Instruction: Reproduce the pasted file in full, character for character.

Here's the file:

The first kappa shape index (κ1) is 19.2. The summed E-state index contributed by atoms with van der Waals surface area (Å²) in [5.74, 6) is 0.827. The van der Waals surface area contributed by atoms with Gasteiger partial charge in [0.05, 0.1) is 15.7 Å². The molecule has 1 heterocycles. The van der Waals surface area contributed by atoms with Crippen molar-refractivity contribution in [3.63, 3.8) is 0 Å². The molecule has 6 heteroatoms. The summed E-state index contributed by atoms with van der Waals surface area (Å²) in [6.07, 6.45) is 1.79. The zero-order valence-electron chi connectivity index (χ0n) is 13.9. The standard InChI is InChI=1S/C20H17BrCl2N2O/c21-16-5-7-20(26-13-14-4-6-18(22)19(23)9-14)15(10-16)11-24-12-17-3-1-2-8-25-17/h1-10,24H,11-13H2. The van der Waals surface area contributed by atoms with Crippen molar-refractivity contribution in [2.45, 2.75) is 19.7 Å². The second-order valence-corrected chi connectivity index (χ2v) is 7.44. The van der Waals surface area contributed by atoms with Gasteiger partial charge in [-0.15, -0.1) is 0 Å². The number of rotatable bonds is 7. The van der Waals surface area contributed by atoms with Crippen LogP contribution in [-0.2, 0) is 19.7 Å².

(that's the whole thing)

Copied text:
The first kappa shape index (κ1) is 19.2. The summed E-state index contributed by atoms with van der Waals surface area (Å²) in [5.74, 6) is 0.827. The van der Waals surface area contributed by atoms with Gasteiger partial charge in [0.05, 0.1) is 15.7 Å². The molecule has 1 heterocycles. The van der Waals surface area contributed by atoms with Crippen molar-refractivity contribution in [3.63, 3.8) is 0 Å². The molecule has 6 heteroatoms. The summed E-state index contributed by atoms with van der Waals surface area (Å²) in [6.07, 6.45) is 1.79. The zero-order valence-electron chi connectivity index (χ0n) is 13.9. The standard InChI is InChI=1S/C20H17BrCl2N2O/c21-16-5-7-20(26-13-14-4-6-18(22)19(23)9-14)15(10-16)11-24-12-17-3-1-2-8-25-17/h1-10,24H,11-13H2. The van der Waals surface area contributed by atoms with Crippen molar-refractivity contribution in [2.45, 2.75) is 19.7 Å². The second-order valence-corrected chi connectivity index (χ2v) is 7.44. The van der Waals surface area contributed by atoms with Gasteiger partial charge in [-0.15, -0.1) is 0 Å². The number of rotatable bonds is 7. The van der Waals surface area contributed by atoms with Crippen LogP contribution in [-0.2, 0) is 19.7 Å².